Newark School Board asks state board to remove Anderson

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Newark's Board of Education is asking the state Board of Education to remove Cami Anderson as state-appointed superintendent. (John O'Boyle | The Star-Ledger)

By Adam Clark | NJ Advance Media for NJ.com 

TRENTON — Rallies, protests and pleas haven't worked. So opponents of Cami Anderson are pursuing another route to oust the state-appointed superintendent of Newark Public Schools.

Newark Board of Education leaders on Wednesday submitted a petition to the state Board of Education asking it to immediately remove Anderson because of "inefficiency, incapacity or conduct unbecoming a superintendent."

The document, signed by all nine school board members, outlines 10 major grievances the board has with Anderson, including effects of her controversial One Newark Plan.

"We are tired. We are fed up," said Ariagna Perello, chair of the Newark board. "We have tried doing things on a local level, now it's time to escalate it, take it to a state level in hopes that the state Board of Education will listen."

Several Newark board members spoke Wednesday before the state board, which holds open public testimony sessions several times each year.

Mark Biedron, the state board's president, promised he would read and consider the petition.

"The board is very concerned about what is going on in Newark," Biedron said. "We are obviously listening to this and we want what everyone wants. We want it to get better."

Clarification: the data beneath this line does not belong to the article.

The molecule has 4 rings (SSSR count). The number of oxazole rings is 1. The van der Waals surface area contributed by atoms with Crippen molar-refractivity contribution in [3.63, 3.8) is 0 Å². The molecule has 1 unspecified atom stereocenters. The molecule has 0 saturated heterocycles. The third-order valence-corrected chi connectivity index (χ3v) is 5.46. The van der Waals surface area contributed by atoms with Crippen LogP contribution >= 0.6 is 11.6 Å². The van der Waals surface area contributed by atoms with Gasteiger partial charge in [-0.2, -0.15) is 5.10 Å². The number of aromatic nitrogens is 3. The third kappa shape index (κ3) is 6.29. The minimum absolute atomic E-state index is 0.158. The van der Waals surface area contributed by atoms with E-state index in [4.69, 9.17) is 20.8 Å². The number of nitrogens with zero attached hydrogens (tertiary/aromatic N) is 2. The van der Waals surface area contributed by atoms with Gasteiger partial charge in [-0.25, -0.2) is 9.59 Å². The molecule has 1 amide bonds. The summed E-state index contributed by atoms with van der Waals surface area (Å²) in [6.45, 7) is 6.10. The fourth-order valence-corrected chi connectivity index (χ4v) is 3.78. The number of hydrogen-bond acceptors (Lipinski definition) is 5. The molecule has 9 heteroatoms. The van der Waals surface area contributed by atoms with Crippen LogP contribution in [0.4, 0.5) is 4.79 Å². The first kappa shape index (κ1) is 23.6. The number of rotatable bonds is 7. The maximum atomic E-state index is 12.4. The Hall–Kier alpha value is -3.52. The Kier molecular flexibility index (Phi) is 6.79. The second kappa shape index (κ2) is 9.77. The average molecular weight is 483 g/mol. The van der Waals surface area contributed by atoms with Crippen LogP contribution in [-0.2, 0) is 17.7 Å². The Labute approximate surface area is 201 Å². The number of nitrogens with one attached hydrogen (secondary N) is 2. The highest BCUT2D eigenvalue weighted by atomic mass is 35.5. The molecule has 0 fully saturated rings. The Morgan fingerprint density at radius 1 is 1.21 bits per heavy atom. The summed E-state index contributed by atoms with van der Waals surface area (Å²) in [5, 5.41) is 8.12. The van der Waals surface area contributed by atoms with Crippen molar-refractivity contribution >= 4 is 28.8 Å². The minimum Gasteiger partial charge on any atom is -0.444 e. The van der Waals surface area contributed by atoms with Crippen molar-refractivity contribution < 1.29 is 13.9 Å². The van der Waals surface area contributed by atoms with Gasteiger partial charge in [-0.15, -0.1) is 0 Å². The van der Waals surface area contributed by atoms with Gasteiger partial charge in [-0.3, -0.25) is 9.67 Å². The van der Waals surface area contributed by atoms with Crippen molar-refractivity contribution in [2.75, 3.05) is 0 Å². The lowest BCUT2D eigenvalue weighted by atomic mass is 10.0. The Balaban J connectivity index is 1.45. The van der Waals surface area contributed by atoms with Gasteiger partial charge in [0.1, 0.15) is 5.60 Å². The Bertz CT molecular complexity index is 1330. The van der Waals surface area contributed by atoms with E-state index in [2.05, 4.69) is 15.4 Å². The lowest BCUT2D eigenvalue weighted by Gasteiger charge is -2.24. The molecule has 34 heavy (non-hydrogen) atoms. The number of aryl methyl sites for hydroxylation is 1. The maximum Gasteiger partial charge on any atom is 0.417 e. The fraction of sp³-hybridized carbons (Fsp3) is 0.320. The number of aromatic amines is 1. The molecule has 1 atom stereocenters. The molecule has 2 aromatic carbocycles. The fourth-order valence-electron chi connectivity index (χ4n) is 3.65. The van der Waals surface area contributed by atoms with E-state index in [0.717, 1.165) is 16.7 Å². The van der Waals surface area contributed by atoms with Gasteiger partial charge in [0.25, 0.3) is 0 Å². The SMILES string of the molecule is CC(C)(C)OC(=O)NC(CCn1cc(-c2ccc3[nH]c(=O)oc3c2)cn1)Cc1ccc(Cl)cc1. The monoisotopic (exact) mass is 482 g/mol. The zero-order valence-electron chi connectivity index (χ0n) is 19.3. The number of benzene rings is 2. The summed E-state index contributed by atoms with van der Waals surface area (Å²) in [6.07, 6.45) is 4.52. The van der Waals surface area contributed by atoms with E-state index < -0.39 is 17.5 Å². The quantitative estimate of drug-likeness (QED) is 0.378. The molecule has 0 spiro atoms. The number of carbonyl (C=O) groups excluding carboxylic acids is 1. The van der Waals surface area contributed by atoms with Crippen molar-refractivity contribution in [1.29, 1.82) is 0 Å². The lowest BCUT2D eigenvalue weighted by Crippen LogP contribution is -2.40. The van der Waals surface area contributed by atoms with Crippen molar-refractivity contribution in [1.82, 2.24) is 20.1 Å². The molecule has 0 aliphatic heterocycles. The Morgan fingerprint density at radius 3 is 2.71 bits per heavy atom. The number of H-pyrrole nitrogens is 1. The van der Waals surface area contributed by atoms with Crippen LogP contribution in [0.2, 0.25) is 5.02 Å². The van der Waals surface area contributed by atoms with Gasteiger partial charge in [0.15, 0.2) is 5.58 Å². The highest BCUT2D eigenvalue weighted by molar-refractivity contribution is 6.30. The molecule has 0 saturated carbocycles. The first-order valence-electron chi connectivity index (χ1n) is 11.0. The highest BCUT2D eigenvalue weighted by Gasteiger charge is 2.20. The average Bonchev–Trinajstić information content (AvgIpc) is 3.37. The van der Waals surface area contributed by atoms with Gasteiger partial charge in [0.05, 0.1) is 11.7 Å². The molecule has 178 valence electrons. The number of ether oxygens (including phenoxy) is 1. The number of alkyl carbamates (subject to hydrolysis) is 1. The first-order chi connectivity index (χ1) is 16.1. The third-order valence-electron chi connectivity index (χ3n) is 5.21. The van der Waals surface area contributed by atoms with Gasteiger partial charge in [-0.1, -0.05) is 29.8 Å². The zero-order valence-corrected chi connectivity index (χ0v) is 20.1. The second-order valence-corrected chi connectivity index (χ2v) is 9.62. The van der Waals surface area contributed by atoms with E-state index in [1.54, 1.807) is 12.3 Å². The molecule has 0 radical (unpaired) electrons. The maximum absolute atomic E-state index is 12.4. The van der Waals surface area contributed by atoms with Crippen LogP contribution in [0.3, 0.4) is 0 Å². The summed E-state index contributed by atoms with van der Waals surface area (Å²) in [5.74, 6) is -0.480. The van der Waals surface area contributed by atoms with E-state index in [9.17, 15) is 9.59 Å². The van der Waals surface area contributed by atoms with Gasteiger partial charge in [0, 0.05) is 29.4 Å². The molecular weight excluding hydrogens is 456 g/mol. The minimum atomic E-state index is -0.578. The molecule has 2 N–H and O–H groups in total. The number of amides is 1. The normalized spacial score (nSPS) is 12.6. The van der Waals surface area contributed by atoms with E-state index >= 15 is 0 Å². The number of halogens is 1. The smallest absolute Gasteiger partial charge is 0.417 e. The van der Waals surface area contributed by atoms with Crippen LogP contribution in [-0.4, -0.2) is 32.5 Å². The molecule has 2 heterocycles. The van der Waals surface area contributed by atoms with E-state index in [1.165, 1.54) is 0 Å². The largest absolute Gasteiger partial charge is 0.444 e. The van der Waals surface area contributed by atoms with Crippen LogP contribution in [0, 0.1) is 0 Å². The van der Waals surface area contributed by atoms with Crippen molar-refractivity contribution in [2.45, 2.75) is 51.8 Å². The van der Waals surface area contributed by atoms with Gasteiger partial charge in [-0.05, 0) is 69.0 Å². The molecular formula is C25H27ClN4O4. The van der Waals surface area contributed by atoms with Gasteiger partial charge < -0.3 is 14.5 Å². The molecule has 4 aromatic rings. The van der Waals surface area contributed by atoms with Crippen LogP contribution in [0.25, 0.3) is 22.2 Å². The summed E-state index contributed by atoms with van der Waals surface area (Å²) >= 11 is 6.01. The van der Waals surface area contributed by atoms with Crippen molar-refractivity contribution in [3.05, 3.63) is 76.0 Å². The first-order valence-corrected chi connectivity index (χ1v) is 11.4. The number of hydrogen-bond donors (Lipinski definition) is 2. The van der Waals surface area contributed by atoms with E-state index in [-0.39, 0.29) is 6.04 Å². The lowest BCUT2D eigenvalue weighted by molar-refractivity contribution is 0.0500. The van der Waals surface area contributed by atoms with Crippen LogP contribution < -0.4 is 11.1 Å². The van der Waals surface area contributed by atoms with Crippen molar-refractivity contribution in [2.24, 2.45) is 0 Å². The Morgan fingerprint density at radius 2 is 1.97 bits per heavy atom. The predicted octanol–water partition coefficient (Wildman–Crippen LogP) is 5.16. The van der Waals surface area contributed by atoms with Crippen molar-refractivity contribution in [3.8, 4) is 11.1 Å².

However, Biedron said he did not know off hand what authority the board has to intervene.

The state renewed Anderson's contract earlier this year, and Education Commissioner David Hespe praised her for working tirelessly to implement positive education reforms benefitting Newark students and parents.

Anderson is less popular, though, among political leaders in Newark, where Mayor Ras Baraka, state Sen. Teresa Ruiz (D-Essex) and others have called for her removal. Some students and community members have also protested against Anderson and the Board of Education gave her a vote of no confidence in 2013.

 The petition criticizes the impact of One Newark, Anderson's management of the district's finances and her absence at Board of Education meetings, among other concerns.

In a statement, district spokeswoman Brittany Chord Parmley said Anderson has worked to implement "real reforms" in Newark schools.

"Change is hard, but we remain hopeful that together we can build and support a first class educational system in Newark that prepares our students for college and beyond," Chord Parmley said.

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